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Wednesday
Apr042012

Core Logic Report on Wind, Hail, and Tornado Risk

We have done a lot of posts about tornado activity in the past on this blog. This is largely due to the interesting data that are openly available as well as the awesome power that tornadoes contain, which naturally makes them interesting. The recent tornado activity in Indiana and Kentucky and then Monday's dramatic daytime tornado that ripped through through the Dallas area has again brought my attention back to tornadoes.

Recently Core Logic produced an interesting study on tornado and hail damage throughout the United States. Get the article here The report looks at similar data that we have used in other posts on tornadoes and the tornado maps look strikingly similar to the ones that we have produced using Cartographica. The Core Logic article is very interesting as it describes the growing tornado threat in the U.S. and it provides interesting maps along with some spatial analysis. These types of analyses are important because insurance agencies can use the conclusions to determine pricing for home owner insurance. One interesting finding of the study was that the traditional area known as tornado alley, which we have mapped in a previous post, is not the only place where people and property are at risk of tornado damage. The study finds that, "of the top ten states with the highest number of tornado touchdowns, only three fall within Tornado Alley." This goes against the popular understanding that most tornadoes happen in the breadbasket states.

Based on available weather data Core Logic also developed "modeling techniques to project the probability of a tornado or hail events for states and local core-based statistical areas across the U.S. Their study provides maps of the risk for damage from these types of storms. The map from the Core Logic study was produced using wind and hail probability layers that are combined to create risk probabilities. The article also provides local area risk maps for several states. Here is a snapshot of Core Logic's map. 

We can create similar maps using Cartographica. Using data from the National Oceanic and Atmospheric Administration's website. Download the 1950-2006 tornado touchdown points and then import them into Cartographica by choosing File > Import Vector Data. Notice that the points are in all fifty states, Puerto Rico and American Samoa. To make our map similar to the Core Logic Map we need to select the tornadoes only in the lower 48 states by using the identify tool. Select the points within the lower 48 states by dragging a box around them, and then choose Layer > Create Layer from Selection. This will automatically add a new layer to the layer stack that contains only the tornadoes in the lower 48 states.  I provide an image below of the new layer. Notice the blue points outside of the lower 48 tornadoes. These are blue because the new tornado selection layer does not include these points, and therefore the points in the layer under the tornadoes selection layer are still visible.  Once finished remove the original tornadoes layer by clicking on the - button at the bottom of the layer stack.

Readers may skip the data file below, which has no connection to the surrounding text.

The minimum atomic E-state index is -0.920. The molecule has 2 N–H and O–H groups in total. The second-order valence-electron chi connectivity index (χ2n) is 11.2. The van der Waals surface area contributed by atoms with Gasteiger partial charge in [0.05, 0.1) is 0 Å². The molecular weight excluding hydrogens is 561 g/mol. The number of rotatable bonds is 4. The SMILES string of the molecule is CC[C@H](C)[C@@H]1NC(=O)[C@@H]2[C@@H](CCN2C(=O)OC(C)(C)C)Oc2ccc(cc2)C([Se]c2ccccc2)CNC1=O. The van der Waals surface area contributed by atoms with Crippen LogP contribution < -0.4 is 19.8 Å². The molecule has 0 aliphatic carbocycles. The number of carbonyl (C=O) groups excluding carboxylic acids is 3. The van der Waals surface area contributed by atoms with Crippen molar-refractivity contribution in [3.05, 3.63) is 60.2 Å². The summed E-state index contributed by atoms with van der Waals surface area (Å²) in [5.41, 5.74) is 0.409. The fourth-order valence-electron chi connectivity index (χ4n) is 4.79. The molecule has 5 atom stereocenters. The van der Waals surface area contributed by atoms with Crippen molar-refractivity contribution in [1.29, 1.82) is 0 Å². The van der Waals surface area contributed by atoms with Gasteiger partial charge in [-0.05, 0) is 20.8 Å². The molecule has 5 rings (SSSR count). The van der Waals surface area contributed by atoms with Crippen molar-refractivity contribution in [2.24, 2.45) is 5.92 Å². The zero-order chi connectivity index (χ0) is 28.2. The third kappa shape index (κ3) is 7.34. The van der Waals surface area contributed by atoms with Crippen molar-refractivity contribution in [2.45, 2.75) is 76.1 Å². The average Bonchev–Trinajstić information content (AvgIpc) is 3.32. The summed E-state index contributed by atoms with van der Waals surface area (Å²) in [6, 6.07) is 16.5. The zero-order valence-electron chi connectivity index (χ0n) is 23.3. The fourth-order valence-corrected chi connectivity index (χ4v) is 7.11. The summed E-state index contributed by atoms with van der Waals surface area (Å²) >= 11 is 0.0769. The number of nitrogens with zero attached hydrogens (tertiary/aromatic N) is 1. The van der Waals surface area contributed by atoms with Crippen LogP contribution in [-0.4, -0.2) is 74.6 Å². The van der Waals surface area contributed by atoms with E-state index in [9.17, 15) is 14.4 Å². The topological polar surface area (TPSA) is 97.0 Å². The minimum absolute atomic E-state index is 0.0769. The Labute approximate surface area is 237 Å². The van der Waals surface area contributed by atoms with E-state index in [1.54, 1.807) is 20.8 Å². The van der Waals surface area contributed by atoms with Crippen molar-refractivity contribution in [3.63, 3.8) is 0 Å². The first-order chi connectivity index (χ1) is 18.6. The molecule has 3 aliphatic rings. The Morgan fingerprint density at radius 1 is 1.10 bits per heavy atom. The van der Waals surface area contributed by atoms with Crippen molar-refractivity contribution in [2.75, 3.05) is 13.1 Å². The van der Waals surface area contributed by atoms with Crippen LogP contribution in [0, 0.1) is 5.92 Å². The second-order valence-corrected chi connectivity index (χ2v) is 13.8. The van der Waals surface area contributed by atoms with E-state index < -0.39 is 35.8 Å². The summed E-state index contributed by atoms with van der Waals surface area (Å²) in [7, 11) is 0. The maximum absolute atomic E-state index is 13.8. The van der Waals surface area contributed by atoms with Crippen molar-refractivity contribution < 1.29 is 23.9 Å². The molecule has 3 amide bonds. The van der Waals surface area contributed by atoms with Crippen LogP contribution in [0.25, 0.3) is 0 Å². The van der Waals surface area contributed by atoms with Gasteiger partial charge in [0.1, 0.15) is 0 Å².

Now, we can create a similar map to the one found in the Core Logic report. I should admit that our map does not combine multiple layers to create a risk map, but it does combine more than 50 years of tornado data into a pooled sample that allows us to create a historic heat map that shows the concentration of recorded tornadoes over the last half century. This map does not combine multiple variables to determine risk, but does show the spatial distribution of recorded tornadoes. Its plausible that such a large sample size over a long period of time may produce fairly accurate estimates about risk of tornado exposure at the present time. Its at least a decent guess. We can create our version of the risk map by holding down the option key and choosing Tools >  Create Kernel Density Map… Next, you can determine the type of kernel you would like to use and whether you would like to weight the cells by another variable.  I first used an exponential kernel with no weight to create the map. I provide an image of the Kernel Density window to show the set up. Also I provide an image of the KDM that this set up create as well. 

The KDM made with an exponential kernel shows where high concentrations of tornadoes are located. The red areas are at the highest risk. Yellow and Green are slightly lower risk than the red areas. We can create a map with different output by changing the kernel. For the second map I used a normal kernel to create the KDM. I provide an image below of the results. 

The next map shows a map made with a normal kernel and I also weighted the KDM by the F-Scale variable, which is a measure of tornado intensity. Notice that the areas at most risk of high intensity tornado activity are located in several southern states of the U.S. like Arkansas, Louisiana, Tennessee, Mississippi, and Alabama. This finding of risk outside of Tornado Alley is similar to Core Logic's finding in their report on tornado risk. 

 

 

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